Meditation and Health

How does meditation help with burnout, fibromyalgia (FM) and chronic fatigue syndrome (CFS)?

We live in a world where there is a high pressure to perform and a continually increasing amount of external impressions. Because this is becoming more and more overwhelming, we are experiencing stress more often and this results in physical and  psychological problems.

Stress is most times connected to our attempts to relieve tension. The more we try, the less successful we are. It is more important to throw our usual perspectives and beliefs overboard.

When we learn to see stress for what it really is – namely a temporary tension– we open up a new perspective for ourselves. We are able to recognize the positive characteristics of stress as well. And at this point, we are no longer identifying ourselves with the idea that we are under stress. Be honest. How many of us find after a successful, but stressful work day that a glass of wine tastes better than usual? Or that taking a walk afterwards floods us with a feeling of happiness?

Although stress is very often the cause of psychological problems, it is also at the same time – something natural. Relaxation can only follow when tension has been built up. It is only a question of how much awareness I have in a stress situation: are the tensions and relaxation balanced?

Can I recognize my own limits?

Long-term studies have shown that meditation is one of the oldest relaxation techniques in the world which can be used to reduce and eliminate stress. It has also been proven to help in the treatment of pain.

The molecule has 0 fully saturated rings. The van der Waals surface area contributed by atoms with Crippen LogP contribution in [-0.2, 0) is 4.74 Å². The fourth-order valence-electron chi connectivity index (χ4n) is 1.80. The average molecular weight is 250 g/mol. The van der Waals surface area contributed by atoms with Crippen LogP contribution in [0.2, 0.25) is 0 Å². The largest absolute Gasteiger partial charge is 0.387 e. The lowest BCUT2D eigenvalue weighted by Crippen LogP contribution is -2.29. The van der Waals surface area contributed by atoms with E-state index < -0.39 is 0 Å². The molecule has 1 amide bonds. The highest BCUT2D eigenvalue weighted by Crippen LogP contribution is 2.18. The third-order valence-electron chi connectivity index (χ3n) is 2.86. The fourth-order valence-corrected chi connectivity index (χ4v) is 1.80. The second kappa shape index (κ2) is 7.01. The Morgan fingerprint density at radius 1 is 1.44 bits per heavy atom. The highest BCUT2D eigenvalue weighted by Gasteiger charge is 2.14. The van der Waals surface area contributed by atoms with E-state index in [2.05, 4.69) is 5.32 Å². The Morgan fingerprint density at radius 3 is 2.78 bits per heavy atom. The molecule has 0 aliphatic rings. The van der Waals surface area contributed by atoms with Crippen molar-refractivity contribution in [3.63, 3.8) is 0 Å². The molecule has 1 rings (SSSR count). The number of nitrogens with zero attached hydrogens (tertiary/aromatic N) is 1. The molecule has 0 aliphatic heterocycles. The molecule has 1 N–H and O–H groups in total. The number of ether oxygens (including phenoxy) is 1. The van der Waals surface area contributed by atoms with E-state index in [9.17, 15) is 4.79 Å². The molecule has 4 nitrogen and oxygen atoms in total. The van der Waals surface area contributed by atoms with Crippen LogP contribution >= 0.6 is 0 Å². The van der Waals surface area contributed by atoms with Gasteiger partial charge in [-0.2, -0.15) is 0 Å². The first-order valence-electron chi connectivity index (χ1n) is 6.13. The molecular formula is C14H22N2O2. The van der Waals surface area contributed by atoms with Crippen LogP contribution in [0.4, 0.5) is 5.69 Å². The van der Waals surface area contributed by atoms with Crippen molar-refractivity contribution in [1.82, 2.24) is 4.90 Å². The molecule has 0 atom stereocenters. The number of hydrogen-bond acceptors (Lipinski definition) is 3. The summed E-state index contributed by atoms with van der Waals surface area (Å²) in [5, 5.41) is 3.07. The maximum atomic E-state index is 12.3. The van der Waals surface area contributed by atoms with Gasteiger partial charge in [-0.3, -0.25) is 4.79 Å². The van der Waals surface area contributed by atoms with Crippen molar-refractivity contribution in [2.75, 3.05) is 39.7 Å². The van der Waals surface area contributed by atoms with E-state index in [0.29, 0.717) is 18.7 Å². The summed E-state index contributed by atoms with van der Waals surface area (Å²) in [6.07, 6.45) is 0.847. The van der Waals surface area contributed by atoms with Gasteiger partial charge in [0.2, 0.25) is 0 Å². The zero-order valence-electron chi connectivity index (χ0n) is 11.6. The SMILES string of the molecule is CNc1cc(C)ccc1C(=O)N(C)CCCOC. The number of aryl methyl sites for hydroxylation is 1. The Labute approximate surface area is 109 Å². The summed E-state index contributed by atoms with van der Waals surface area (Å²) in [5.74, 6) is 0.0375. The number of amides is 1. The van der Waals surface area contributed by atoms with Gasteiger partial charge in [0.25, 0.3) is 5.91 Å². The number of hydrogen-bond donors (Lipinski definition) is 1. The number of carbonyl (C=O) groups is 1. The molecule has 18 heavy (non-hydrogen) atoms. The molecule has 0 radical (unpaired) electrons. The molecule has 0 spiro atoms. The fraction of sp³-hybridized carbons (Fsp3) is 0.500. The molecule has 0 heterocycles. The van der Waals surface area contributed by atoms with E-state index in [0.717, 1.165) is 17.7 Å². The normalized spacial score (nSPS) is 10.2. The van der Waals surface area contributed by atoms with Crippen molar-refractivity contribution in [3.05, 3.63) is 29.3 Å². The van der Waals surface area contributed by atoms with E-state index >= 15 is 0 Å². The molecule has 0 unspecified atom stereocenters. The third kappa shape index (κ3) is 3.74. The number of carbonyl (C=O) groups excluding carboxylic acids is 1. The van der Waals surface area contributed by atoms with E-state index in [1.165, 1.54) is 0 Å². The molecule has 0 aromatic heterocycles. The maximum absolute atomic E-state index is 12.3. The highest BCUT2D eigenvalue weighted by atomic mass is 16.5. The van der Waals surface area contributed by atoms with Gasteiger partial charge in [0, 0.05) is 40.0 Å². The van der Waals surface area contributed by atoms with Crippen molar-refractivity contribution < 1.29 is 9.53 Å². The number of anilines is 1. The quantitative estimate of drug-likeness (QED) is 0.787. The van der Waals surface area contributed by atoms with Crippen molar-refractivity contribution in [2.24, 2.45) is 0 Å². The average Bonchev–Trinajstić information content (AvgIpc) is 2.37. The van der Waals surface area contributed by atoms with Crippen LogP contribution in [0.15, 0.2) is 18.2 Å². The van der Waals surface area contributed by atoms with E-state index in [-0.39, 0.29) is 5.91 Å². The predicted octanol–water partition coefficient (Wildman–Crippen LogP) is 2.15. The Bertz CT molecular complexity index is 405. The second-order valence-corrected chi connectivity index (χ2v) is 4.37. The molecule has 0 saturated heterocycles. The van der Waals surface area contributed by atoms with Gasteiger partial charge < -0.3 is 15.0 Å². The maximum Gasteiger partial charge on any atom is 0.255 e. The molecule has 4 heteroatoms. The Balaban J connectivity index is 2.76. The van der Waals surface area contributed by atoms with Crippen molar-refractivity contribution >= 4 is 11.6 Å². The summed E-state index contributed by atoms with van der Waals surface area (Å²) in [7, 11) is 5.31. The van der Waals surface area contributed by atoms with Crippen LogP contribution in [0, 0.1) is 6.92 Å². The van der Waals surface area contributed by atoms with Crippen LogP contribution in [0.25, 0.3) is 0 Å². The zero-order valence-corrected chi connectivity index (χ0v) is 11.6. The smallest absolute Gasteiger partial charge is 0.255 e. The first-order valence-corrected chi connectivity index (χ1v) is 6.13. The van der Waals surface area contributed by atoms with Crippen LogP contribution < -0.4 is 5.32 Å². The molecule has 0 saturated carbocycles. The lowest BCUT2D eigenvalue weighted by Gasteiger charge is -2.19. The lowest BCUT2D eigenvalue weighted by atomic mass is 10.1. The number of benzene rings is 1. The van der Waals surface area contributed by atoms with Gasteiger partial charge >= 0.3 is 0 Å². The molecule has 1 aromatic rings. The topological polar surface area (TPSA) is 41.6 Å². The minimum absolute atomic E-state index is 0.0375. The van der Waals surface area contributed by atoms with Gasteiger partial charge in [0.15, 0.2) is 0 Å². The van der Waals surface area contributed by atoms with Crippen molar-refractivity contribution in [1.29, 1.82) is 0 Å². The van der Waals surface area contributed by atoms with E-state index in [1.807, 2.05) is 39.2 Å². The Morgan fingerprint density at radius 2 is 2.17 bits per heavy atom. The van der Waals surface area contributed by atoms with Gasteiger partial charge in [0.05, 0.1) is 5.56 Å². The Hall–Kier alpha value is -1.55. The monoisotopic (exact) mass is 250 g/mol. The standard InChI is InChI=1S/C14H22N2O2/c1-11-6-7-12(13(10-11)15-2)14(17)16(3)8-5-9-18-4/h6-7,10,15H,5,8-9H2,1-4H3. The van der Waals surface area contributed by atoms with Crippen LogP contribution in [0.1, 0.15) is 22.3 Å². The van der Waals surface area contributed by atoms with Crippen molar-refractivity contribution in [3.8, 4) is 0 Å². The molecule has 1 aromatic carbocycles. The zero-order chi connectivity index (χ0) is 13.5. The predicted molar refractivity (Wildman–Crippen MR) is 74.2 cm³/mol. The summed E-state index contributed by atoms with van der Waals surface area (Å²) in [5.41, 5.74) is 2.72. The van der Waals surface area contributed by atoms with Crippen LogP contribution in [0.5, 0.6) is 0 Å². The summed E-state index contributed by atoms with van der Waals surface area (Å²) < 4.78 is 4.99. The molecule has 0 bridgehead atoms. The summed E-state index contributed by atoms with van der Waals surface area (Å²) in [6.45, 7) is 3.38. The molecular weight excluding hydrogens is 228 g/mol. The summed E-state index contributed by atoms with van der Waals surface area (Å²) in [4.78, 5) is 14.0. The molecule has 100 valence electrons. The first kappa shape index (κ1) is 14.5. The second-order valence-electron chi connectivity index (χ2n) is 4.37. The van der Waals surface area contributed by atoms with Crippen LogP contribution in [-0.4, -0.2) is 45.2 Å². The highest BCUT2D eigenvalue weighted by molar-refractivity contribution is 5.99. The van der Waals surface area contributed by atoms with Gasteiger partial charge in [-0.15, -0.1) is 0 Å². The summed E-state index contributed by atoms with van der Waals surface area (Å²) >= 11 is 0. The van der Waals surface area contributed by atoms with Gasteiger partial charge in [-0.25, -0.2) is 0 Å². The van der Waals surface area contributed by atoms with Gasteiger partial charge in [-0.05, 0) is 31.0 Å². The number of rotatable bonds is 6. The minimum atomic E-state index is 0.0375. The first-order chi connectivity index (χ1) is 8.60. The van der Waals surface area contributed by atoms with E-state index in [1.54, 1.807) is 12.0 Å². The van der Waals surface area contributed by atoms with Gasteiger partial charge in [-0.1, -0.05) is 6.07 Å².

Stress makes burnout, FM and CFS worse and places the victim in a vicious cycle –  you are stressed so your condition worsens, feeling worse causes you more stress. Meditation can be practiced at any time and at any place in order to reduce your personal stress level. It can be helpful at first to attend a meditation seminar.  For those who already are experienced practitioners, seminars can deepen your own practice and afford a retreat from everyday life. The good thing is that meditation can always be done on your own and doesn’t continually require supervision by a teacher.

On the physical level, meditation reduces the levels of the stress hormone Cortisol, prevents heart disease and totally relaxes body muscles. Sleep becomes deeper and therefore provides necessary regeneration. Through it, the energy level that is needed to deal with a challenging daily routine is raised and a balanced serenity is experienced – a balance between tension and relaxation. Through regular meditation practice, the structure of the brain changes. Studies have shown that enduring positive changes in the brain are happening after only one meditation.

On the psychological level, meditation touches the human spirit. Clarity, a greater ability to concentrate, perseverance and self-confidence emerge.  External negative influences or confrontations no longer take over our thoughts. We are more able to have a holistic perspective on things; independent of prejudices, judgements and belief systems.

Instead of always dealing with problems, we let contentment and serenity determine our being. A phenomenon that becomes apparent to those around us – when we do something for our inner world, we do something for the outer world at the same time.